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A new education initiative launched at the national Big Bang Fair is opening the door to engineering for children across the country.
Junior Technology Tournaments are inviting school children to take part in a range of activities that encourages them to think about engineering.
The scheme was developed by the Rochester Bridge Trust in partnership with Rotary Great Britain and Ireland, and is based on success of the Rotary's existing Senior Technology Tournaments, where secondary school students take part in innovative engineering challenges as part of a national competition.
Eve Conway, president of Rotary in Great Britain and Ireland, said: "Our Technology Tournaments, facilitated by local Rotary clubs across the country, have become a great success. We are now thrilled to be able to offer this junior version, which has been made possible by working with the Rochester Bridge Trust."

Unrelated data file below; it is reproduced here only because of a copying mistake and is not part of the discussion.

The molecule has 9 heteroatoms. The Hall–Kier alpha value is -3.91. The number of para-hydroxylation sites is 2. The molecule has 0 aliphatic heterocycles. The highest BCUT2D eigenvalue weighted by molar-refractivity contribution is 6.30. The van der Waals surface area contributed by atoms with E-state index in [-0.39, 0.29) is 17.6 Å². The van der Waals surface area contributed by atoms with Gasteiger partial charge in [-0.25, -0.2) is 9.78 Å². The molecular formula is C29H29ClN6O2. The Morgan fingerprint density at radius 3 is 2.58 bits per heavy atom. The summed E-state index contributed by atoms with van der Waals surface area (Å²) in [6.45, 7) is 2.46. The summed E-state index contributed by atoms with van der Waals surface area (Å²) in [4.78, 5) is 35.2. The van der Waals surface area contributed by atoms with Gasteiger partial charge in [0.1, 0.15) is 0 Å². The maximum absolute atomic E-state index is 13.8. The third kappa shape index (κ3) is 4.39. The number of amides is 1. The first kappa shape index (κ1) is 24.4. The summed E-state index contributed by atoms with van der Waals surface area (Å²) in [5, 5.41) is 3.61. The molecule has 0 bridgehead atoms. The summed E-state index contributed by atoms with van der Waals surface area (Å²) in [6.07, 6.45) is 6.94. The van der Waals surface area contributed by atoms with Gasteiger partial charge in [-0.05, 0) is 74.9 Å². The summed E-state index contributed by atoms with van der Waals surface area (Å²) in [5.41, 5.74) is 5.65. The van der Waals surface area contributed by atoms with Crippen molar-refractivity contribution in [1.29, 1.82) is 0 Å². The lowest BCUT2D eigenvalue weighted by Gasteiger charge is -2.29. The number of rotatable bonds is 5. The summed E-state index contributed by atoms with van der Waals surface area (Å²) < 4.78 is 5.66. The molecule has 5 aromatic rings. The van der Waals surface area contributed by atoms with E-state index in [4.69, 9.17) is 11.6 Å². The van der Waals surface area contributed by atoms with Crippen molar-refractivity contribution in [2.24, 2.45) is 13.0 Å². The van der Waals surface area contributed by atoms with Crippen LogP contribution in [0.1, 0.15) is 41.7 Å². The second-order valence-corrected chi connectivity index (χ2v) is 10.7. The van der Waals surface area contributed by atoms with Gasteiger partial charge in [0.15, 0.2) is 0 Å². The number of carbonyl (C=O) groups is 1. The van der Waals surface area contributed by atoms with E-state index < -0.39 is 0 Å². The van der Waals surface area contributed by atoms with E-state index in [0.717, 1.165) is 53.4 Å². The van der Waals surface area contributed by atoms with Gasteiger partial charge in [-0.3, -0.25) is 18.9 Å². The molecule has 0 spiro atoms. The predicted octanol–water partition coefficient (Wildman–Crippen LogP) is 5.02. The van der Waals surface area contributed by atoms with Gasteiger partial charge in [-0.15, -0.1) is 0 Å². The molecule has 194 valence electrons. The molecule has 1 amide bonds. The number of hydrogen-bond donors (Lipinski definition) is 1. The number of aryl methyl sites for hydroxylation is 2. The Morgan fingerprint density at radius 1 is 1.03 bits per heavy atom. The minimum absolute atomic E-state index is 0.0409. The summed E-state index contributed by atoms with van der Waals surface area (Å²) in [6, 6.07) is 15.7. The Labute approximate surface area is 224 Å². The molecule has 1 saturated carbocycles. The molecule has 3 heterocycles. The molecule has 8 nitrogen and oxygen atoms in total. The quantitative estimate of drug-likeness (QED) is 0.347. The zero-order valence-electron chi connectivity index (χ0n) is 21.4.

The Junior Technology Tournament challenge packs include instructions for organisers, on-the-day teaching materials and all the guidance needed for a successful event.
Aileen White, education officer at the Rochester Bridge Trust, said: "We have produced a complete set of primary level education materials that can be used by Rotary clubs all over the country to open young children's eyes to the possibilities of engineering through hands-on activities.
"This is an exciting next step in our efforts to support and inspire engineering education."
The Junior Technology Tournaments were launched by the Trust's education mascot Langdon the Lion on the first day of the national Big Bang Fair at Birmingham NEC.
Its launch also coincided with two days of bridge building activities in the main area, offering young people an insight into civil engineering.
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